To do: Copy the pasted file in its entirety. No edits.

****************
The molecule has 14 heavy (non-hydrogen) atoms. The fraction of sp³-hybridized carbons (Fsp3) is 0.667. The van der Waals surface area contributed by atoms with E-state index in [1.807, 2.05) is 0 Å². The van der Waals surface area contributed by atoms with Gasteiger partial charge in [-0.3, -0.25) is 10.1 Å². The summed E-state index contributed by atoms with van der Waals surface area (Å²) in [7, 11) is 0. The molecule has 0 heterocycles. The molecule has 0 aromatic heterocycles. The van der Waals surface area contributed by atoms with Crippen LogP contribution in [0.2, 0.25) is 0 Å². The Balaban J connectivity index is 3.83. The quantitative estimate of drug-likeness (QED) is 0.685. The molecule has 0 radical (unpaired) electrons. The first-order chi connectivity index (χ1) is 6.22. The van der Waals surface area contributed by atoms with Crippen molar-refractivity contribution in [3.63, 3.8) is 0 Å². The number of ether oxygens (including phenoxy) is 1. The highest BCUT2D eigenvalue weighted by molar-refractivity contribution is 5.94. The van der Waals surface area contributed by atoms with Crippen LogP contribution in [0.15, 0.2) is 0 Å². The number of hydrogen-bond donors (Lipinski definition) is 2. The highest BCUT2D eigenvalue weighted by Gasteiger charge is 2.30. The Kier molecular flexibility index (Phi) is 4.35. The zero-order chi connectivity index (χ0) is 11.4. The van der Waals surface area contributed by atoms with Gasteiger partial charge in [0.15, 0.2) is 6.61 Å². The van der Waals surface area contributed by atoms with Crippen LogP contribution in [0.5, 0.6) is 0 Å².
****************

The molecule has 14 heavy (non-hydrogen) atoms. The fraction of sp³-hybridized carbons (Fsp3) is 0.667. The van der Waals surface area contributed by atoms with E-state index in [1.807, 2.05) is 0 Å². The van der Waals surface area contributed by atoms with Gasteiger partial charge in [-0.3, -0.25) is 10.1 Å². The summed E-state index contributed by atoms with van der Waals surface area (Å²) in [7, 11) is 0. The molecule has 0 heterocycles. The molecule has 0 aromatic heterocycles. The van der Waals surface area contributed by atoms with Crippen LogP contribution in [0.2, 0.25) is 0 Å². The Balaban J connectivity index is 3.83. The quantitative estimate of drug-likeness (QED) is 0.685. The molecule has 0 radical (unpaired) electrons. The first-order chi connectivity index (χ1) is 6.22. The van der Waals surface area contributed by atoms with Crippen molar-refractivity contribution in [3.63, 3.8) is 0 Å². The number of ether oxygens (including phenoxy) is 1. The highest BCUT2D eigenvalue weighted by molar-refractivity contribution is 5.94. The van der Waals surface area contributed by atoms with Crippen LogP contribution in [0.15, 0.2) is 0 Å². The number of hydrogen-bond donors (Lipinski definition) is 2. The highest BCUT2D eigenvalue weighted by Gasteiger charge is 2.30. The Kier molecular flexibility index (Phi) is 4.35. The zero-order chi connectivity index (χ0) is 11.4. The van der Waals surface area contributed by atoms with Gasteiger partial charge in [0.15, 0.2) is 6.61 Å². The van der Waals surface area contributed by atoms with Crippen LogP contribution in [0.5, 0.6) is 0 Å².